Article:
Tattoos have come a long way in America, today serving as both fashion statement as well as a unique marker of identity and personal expression, and NYC alone boasts more than 270 tattoo shops. When it comes to the art we adorn our bodies with, none is more important than the talented artists responsible for bringing a design to life and transferring it onto our body – especially since it’s permanent! But how does one become a tattoo artist, exactly? We caught up with Bart Bingham of New York Adorned to find out.
When did you decide to become a tattoo artist, and how did you get your start?
To be honest, I initially had no interest in tattooing. I was a fulltime student and I had a fulltime job, and I just needed something easy to do to make some extra money since I was living out of my car at the time. I walked into a tattoo shop, still very young, and got my first job there. I’ve always drawn, but I had no deeper interest in drawing, tattooing or pursuing art as a career. I was actually looking at going into the medical field, which is what I was studying in school. I was very young when I started, in my teens, and then by the time I turned 22 or 23, I was more into going out and having fun, getting drunk, so I was showing up to my other job late most days, showing up for school less and less, and this job tattooing was suddenly a lot more fun – I was getting really good at it, so I quit school and quit my other job, and finally focused more on tattooing.
Could you tell us about the first time you tattooed someone? What was that like?
The very first time I tattooed someone, I wasn’t worried at all. I was 16 or 17 years old, and I didn’t care about much – I was just an arrogant little teenager. I didn’t plan on being a tattoo artist – it was just a job for me to do while I was doing my ‘real’ job and going to school, so I wasn’t really worried about whether I was good at it or not. Years later, after I became really good at it, it suddenly mattered, like now I’m nervous. I’ve been doing this for 20-something years and I still get nervous when I’ve got to tattoo, because now it’s so important to me and I care about what I’m doing. When I was younger, it was just fun and easy. Obviously, it wasn’t really fun or easy then – I was a terrible tattoo artist for the first ten years. It was probably a good ten years before I put a good tattoo on someone.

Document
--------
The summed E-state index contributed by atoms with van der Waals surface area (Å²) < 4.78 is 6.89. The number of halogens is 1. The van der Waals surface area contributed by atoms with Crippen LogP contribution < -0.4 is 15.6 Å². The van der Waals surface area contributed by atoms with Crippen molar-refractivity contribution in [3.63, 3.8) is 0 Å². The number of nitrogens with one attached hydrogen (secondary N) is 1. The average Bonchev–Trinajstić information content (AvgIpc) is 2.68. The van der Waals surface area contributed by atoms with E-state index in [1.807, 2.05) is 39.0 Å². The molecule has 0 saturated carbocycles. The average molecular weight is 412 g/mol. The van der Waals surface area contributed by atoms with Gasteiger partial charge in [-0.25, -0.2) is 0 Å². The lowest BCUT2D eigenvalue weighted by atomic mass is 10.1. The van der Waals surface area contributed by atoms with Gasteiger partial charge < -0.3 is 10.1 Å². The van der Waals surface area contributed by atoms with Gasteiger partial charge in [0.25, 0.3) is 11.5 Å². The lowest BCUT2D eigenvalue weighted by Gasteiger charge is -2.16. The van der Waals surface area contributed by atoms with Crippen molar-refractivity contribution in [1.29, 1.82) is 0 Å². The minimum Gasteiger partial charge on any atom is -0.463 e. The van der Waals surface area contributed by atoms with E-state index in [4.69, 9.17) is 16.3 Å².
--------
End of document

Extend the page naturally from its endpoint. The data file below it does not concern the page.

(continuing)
What is one tip you’d give someone who’s interested in becoming a tattoo artist?
There are way too many tattoo artists as it is, and since the popularity of tattooing has grown, there have been a lot more people interested in getting tattoos, but there’s also been a lot more people interested in creating tattoos. So it’s kind of like I explain to people: If you’re throwing a party and you’re inviting five people and you buy a pie, that’s plenty of pie for a few guests. But then, now that tattooing is more popular, or if the party is now for 500 guests, you’re going to need a lot more pie. That’s kind of how tattooing is, it grows with demand.
If you really want to be a tattoo artist, the most important thing is to go get tattooed – meet tattoo artists, get tattooed, and build your portfolio.
What’s your favorite part of the job?
The best part of my job is that even on my worst day, I get to come in and create, draw pictures all day.
When did you realize this is what you want to do?
The moment I realized I wanted to be a tattoo artists was after I’d been tattooing for a few years. I was losing interest in the medical field more and more… and more. It was very stressful, since I was working in the ER. I’m more of a chill, laid-back dude, and emergency medicine – which I was interested in – is highly stressful. As I slowly lost interest in medicine, tattooing was becoming more fun – I was getting better at it, I liked the feeling of accomplishment when I put a good tattoo on someone, and I wasn’t getting that feeling from medicine or school anymore. I was doing well in school, but that’s just really about memorizing stuff. When I was tattooing, I was actually creating something new – feeling happy with it, putting the tattoo on my clients, seeing how they look at it, how they feel better about themselves, then feel happy.
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